End of the Year Special: Here are the top stories on the Black Women of Brazil blog for the year 2019


End of the Year Special: Here are the top stories on the Black Women of Brazil blog of the year 2019

By Marques Travae

I know, hard to believe, but once again, we’ve come to the end of another year and a new beginning. Just a few days, I was reminded of a milestone of sorts by the words of a longtime reader. December 24th marked 20 years since I began learning about Brazil, race and the situation of its black population. I’m still intrigued by the things I discover about black Brazil’s past and how these historic events ultimately influence the events that go down on a daily basis.

I will continue to bring readers this information as I believe it is important for black people to understand the experiences of all of our people around the world.  With the end of 2019, as I usually do, I like to remember the past year with a countdown of the material that readers read most. This of course doesn’t necessarily reflect what I believe to be the best material, just the articles that readers clicked on the most. The countdown below only considers articles that were posted between January 1st and December 31st of this year.

With that said, let’s get to it…


10. Coming in at number 10 is an article that shows that black Brazilians are awakening to the facts of what interracial marriage means for the black Community, especially in the case of successful Afro-Brazilians. Read one perspective in the article ‘’Successful black men celebrate their black pride and consciousness, but when it’s time to marry, it is his whitened family who will inherit his estate’’.


9. At number 9, we get a sort of ‘’whatever happened to…’’’ sort of piece as we learn what has transpired in the life of the lead actor of one of Brazil’s blockbuster films, Cidade de Deus, and what it means to be a black actor trying to make it in the film industry. Check it out in ‘’Protagonist of the blockbuster ‘Cidade de Deus/City of God’ film is now an Uber driver; and this exposes our most perverse racism’’.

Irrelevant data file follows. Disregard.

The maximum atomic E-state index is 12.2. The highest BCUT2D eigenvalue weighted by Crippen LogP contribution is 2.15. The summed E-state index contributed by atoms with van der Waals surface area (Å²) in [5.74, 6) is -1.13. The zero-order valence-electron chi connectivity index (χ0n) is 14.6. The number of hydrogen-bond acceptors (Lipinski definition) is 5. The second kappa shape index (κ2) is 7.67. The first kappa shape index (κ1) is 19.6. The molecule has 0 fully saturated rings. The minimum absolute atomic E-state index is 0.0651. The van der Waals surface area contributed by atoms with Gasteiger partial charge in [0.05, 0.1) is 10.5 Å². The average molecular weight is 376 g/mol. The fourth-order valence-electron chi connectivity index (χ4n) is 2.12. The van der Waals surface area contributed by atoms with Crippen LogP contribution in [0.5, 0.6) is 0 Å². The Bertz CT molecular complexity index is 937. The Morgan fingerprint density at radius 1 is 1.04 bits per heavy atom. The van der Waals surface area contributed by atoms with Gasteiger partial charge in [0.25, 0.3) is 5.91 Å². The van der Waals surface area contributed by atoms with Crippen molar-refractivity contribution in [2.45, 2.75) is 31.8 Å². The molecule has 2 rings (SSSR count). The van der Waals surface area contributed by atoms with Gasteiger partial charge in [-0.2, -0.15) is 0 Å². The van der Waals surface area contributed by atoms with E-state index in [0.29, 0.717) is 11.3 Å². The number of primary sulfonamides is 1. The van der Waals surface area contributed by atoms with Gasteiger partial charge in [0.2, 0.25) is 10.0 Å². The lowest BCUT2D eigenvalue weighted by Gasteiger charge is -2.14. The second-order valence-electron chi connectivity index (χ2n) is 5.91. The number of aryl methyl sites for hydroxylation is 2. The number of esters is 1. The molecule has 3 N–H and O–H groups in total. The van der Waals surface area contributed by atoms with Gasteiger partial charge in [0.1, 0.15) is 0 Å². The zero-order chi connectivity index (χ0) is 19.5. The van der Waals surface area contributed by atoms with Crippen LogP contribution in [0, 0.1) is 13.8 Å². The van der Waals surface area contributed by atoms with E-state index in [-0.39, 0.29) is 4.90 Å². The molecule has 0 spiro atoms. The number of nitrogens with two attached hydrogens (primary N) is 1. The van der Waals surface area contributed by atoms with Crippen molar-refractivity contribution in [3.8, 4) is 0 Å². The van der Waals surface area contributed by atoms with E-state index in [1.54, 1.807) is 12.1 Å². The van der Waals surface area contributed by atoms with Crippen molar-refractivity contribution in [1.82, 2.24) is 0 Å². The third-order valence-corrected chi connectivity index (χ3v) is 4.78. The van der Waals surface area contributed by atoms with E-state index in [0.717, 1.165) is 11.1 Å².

8. At number 8, we have a classic case of good, old fashioned Brazilian racismo. You know the racism that so many Brazilians say isn’t a serious problem and even after being caught doing something clearly racist, they deny it. We saw an example of this in the piece “’I don’t want a black on my job’: Judge condemn foreman to pay $12,000 reais for racist act; claims he isn’t racist because his wife is black.’’


7. Coming in at number 7 is another article that, like number 10, shows that black Brazilians are increasingly questioning the interracial unions that they have long been taught to desire, their experiences, meanings and realities. It’s a necessary conversation, not because people can’t fall in love, but rather understanding what other factors go into these unions and what they tell us about society and the plight of black Brazilians. Read ‘’Racism in Interracial Relationships: Taught to overvalue whiteness, black Brazilians increasingly analyzing their unions with whites’’ and come to your own conclusions.


6. At number 6, we have an intriguing article on a discussion that’s happening in many black communities around the world, Brazil included. The question is, Brazil has made it clear that it despises the physical features and cultural practices of African descendant people. In everyday racist incidents, we hear comments such as, ’look at your color’ or ’She’s not fit for this church with that hair!’ That being the case, why is it that white people seem to want to ‘borrow’ these attributes? It’s definitely a legitimate question. We explore this in the article ‘’Are white Brazilian women ‘blackfishing’? What’s the deal with them suddenly rocking braids, kinky hair and African face paint?’


5. In Number 5, a black Brazilian man learned just how some white people feel about the presence of black Brazilians in what they see as ‘’their space’’. It’s very telling that this particular case took place in the region of Brazil that is overwhelmingly white. It’s yet another reason that black Brazilians need to awaken to the facts that have long revealed that their isn’t and has never been a ‘racial democracy’. This is the message I get from the article “’You’re black! Why are you breathing the same air that I breathe?’: Foundation coordinator targeted with insults and death threats in southern Brazil.’’